Despite forecasts earlier in the year of large declines in the property market, Mr Knowles was reassuring, saying that while there is still some uncertainty, there are signs of optimism.
 
‘When it comes to medical practice and running your own practice, security of tenure is key and I think we can all agree that property will look after itself over the long-term,’ he said.
 
‘So despite the fact that there’s a bit of uncertainty out there, if you’ve got the opportunity to buy your property, then it’s certainly something that you should consider and take advice from those around you.’
 
As the year draws to an end, Mr Knowles recommends taking the opportunity to revisit any existing business and marketing plans to assess the needs of the practice, and which options may be suitable.
 
He suggests undertaking a PESTEL analysis to evaluate the political, economic, social, technological, environmental and legal impacts 2020 has had on the practice. The results can then be used to identify the threats and weaknesses, which are used in a SWOT [strengths, weaknesses, opportunities, and threats] analysis.
 
‘If you don’t have a business plan, or if you have a business plan and you want to revisit it, the first thing you should do is just at least look at your SWOT analysis,’ Mr Knowles said.
 
‘It will talk to the opportunities out there and where you can take advantage of opportunities as they come along, and also the threats to your practice.’
 
Facilitator, GP and co-founder of M3 Health Dr Todd Cameron also advises practice owners to be mindful of the role general practice will continue to play in combatting COVID-19, and plan ahead.
 
‘Particularly Victorians, we’ve spent a lot of time in our clinics lately and our patients may not have been in the practice as much as they ordinarily were,’ Dr Cameron said.
 
‘But next year, we’ve probably got a few big things on the agenda. Potentially general practice will have some involvement in large scale COVID vaccinations, etcetera.
 
‘So this is a time to review spaces and see if something needs a refresh and take advantage of finances available to update and improve that.’
 
Maintaining a network of trusted advisors
For GPs who do not feel quite ready to take advantage of the stimulus packages currently on offer, Mr Knowles said it is important to remember that there is flexibility to suit each practice’s needs.
 
‘One of the things you should be aware of is that you can structure your loan to suit your cash flow,’ he said.
 
‘It’s got to make sense from a lender’s perspective and it’s got to make sense from your perspective as the client. It might be that you structure it principle and interest, or interest only. [There’s also] stepped repayments, so they start low.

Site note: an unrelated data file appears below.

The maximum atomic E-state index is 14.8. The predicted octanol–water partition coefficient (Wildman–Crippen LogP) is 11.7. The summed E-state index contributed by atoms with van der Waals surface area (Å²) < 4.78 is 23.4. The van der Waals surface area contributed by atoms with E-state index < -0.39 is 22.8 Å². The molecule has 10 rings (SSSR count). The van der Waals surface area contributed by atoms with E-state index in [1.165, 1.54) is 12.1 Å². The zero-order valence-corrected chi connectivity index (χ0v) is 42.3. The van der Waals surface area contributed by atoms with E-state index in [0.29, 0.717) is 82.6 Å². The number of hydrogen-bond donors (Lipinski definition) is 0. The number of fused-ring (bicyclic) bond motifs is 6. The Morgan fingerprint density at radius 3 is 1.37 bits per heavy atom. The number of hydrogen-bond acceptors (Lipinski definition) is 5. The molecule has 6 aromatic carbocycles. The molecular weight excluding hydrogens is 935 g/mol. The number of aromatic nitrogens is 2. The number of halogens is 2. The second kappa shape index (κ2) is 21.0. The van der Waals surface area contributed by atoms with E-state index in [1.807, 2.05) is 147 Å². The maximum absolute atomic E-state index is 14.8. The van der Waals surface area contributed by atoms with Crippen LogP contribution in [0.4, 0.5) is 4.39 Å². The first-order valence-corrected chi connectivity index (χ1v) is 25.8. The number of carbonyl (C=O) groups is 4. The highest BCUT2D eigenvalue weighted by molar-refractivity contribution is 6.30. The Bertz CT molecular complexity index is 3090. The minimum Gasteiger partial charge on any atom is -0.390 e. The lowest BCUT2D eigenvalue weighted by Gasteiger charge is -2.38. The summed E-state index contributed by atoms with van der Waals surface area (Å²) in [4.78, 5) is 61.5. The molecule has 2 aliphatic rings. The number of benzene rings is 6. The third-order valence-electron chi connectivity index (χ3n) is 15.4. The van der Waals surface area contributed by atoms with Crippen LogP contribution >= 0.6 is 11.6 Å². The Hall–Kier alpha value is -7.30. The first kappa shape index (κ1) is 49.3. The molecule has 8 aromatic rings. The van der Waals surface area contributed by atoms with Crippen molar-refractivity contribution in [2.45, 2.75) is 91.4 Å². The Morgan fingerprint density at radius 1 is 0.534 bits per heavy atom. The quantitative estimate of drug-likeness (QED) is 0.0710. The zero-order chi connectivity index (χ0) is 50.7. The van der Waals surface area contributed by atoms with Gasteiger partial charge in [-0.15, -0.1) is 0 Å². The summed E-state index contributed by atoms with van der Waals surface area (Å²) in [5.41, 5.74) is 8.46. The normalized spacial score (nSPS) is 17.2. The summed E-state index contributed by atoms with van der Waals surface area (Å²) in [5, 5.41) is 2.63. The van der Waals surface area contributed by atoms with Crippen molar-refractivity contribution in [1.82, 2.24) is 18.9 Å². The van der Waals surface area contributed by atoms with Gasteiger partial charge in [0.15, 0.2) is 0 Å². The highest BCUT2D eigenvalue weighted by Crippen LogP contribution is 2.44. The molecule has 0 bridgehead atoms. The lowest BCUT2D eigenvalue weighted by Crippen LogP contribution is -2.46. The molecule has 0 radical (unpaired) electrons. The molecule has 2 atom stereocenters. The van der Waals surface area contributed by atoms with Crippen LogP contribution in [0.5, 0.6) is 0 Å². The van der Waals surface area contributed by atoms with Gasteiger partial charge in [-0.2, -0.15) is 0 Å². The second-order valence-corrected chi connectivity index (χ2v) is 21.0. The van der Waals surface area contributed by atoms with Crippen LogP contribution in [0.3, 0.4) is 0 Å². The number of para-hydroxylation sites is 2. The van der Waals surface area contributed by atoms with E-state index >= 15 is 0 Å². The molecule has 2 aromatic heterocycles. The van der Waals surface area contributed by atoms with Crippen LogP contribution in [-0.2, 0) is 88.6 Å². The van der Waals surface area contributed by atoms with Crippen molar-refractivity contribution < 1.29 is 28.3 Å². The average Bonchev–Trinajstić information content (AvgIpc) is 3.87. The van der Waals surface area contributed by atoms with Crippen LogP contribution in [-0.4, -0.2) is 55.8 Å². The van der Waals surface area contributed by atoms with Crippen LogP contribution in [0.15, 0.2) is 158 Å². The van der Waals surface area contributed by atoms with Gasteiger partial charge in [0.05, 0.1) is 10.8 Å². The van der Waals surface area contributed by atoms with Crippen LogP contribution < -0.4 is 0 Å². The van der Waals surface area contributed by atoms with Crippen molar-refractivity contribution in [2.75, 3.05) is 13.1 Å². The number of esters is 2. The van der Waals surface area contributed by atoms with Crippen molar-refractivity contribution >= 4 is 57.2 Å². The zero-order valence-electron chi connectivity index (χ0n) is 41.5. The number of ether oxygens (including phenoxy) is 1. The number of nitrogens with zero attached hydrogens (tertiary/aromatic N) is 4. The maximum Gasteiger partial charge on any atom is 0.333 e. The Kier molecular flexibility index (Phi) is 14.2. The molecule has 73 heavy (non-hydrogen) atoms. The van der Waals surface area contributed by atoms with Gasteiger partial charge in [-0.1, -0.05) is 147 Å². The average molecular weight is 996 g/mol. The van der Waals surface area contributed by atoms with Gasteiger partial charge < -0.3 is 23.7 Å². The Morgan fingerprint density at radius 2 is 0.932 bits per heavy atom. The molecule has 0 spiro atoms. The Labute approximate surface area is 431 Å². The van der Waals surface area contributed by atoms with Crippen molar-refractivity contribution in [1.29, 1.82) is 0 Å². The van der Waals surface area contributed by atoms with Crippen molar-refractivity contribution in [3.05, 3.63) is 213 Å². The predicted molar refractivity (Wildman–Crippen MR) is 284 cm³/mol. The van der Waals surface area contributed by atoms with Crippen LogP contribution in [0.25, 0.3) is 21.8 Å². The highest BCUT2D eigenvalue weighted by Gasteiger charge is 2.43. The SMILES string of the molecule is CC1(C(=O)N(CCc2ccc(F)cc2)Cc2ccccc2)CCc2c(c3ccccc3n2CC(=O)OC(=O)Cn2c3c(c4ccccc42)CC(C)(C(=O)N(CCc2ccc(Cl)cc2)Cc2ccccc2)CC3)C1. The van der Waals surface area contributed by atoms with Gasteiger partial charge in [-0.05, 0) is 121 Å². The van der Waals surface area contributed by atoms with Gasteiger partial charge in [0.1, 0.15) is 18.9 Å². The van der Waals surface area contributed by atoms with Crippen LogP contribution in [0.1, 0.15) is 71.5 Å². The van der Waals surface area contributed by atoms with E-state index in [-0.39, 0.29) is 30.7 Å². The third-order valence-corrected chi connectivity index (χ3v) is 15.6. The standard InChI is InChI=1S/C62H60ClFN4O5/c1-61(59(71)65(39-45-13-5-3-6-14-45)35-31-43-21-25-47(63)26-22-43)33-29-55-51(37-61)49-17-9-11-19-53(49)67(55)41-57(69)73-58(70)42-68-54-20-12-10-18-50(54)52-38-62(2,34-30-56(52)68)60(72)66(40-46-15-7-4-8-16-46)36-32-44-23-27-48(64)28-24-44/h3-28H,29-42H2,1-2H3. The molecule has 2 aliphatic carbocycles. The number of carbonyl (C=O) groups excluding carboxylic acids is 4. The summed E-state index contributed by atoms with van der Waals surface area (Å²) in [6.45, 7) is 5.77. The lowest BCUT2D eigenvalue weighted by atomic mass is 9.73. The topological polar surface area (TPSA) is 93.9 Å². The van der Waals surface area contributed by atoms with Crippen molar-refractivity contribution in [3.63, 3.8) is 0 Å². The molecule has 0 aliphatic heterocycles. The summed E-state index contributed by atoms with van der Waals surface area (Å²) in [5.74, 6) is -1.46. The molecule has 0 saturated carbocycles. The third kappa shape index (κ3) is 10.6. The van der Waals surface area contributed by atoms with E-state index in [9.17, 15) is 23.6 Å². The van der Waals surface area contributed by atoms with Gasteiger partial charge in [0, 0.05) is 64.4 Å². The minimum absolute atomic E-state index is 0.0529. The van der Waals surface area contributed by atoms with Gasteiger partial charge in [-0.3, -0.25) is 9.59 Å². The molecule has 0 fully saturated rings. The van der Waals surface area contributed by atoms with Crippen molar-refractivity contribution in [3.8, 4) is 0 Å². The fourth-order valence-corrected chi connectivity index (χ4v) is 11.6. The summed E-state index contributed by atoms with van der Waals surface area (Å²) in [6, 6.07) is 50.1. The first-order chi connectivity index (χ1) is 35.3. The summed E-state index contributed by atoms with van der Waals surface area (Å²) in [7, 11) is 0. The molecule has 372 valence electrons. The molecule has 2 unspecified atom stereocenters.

‘[But] the trick with starting low is that you end up high. So if you’ve got a five year term, and you’re starting low, then you just want to make sure that your cash flow is going to be okay so that you can increase your payments as you go.
 
‘You might consider part fixed and part variable rates as part of that. An important thing to do at the moment is to look at the capacity to have additional repayments and redraw options.’
 
What is key, Mr Knowles said, is to seek the advice of a lender to make an informed decision.  
 
‘Find out what’s available, discuss the options with them around the structure, repayments and interest-only options because it may make sense and it might be the key to getting into that asset that you’re looking to buy,’ he said.
 
Mr Knowles said it is important for GPs to have a network of trusted advisors, from legal and accounting to financial, insurance and suppliers.
 
‘The message here is when you’re looking for opportunities to do things and you need advice, to tap into your current network and ask them for referrals,’ he said.
 
‘As a GP you will refer to specialist doctors, and you will only refer to specialists that you trust are going to deliver the right outcome for your patients. The same could be said for your current advisors – they will refer you to people that they trust, and will hopefully deliver you the right outcome for you.
 
‘If you’re communicating with the right people, then opportunities may come from that … talk with your colleagues to get a feel for what other people are doing. If you’ve got a group practice, then talk to your fellow directors around what are the things they want to achieve.
 
‘And remember those dates. End of financial year, next year. Think about it now and away you go.’
 
Those who registered for GP20 can watch ‘Top tips for managing your finances in 2021’ and other presentations on the conference platform.